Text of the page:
Australian racing lost two of its great legends in the last couple of days with the deaths of Western Australian bulldog Northerly and the front running Vo Rogue.
Vo Rogue created a cult following with his front running style with jockey Cyril Small letting him set up ten to twelve lengths margins over his rivals issuing the challenge of catch me if you can.
Owner Jeff Perry was never far from his side and the twenty-eight year old died at his Mt Tambourine property earlier in the week.
Vo Rogue was trained by the unfashionable Vic Rail who arrived in Melbourne unannounced in the late 1980s to unleash his plain brown gelding against some of the best weight for age horses in the country.
With Small claiming the majority of his twenty-six wins, the pair went on to win some of the major weight for age races in the land, including two Australian Cups.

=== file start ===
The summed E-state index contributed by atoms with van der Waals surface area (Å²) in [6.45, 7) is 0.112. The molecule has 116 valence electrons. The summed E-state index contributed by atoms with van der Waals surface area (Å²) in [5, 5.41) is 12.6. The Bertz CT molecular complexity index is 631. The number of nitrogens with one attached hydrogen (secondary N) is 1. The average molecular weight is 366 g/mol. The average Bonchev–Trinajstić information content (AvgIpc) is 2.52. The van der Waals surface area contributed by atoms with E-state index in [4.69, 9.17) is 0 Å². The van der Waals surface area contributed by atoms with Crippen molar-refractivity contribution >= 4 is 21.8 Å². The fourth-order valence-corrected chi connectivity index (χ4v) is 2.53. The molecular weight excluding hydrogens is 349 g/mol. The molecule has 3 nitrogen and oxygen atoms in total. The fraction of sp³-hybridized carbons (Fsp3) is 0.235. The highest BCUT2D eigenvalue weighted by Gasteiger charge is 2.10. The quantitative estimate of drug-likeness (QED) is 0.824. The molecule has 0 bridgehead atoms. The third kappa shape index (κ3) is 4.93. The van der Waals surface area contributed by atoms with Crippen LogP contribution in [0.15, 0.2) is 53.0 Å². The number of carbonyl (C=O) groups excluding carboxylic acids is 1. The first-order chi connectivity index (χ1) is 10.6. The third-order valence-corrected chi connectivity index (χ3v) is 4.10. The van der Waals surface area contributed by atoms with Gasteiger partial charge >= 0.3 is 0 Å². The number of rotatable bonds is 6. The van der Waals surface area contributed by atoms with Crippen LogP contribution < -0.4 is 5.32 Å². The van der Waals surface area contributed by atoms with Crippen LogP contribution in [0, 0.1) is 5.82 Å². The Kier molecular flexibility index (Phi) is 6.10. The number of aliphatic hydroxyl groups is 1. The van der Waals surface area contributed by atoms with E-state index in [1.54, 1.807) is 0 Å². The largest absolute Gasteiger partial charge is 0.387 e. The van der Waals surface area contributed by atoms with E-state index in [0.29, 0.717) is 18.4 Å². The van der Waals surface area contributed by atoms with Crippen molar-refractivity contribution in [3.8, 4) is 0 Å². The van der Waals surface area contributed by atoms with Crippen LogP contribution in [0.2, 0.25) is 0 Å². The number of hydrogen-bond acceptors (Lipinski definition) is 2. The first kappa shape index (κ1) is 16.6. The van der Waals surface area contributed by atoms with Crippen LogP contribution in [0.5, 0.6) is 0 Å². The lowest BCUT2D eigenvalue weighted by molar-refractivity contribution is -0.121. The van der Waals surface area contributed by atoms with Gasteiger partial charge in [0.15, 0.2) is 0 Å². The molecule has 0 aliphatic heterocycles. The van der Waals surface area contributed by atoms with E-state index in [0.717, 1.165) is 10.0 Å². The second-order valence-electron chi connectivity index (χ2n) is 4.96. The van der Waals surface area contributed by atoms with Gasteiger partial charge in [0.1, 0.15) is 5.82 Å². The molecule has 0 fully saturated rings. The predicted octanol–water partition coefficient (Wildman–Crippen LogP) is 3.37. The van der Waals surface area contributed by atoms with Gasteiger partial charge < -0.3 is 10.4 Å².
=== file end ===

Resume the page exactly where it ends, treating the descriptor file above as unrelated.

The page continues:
And he took plenty of high profile scalps along the way including Better Loosen, Super Impose, Stylish Century and Campaign King.
“He had a tremendously big stride and he picked them up and put them down pretty quickly,” Small said.
“A lot of people have said over the years Vo Rogue might have had a better record if he had been with one of the top stables. That’s rubbish. Vic did a terrific job with the horse. But he had a good offsider with Jeff Perry. He had a lot of say in the way Vo Rogue was handled.”
Whereas Vo Vogue lived to the good old age of twenty-eight, Northerly’s retirement was cut short when he had to be put down on Wednesday night resulting from complications due to a bout of colic.
Northerly arrived from the West in early 2001 and created a huge impression in winning his first of two Australian Cups at Flemington and went onto to win two Cox Plates among a host of other Group races.
Two of his more memorable wins from his nineteen victories were when he overpowered Sunline in the 2001 Cox Plate at Moonee Valley and his 2002 Caulfield Cup win over Fields Of Omagh with 58kg.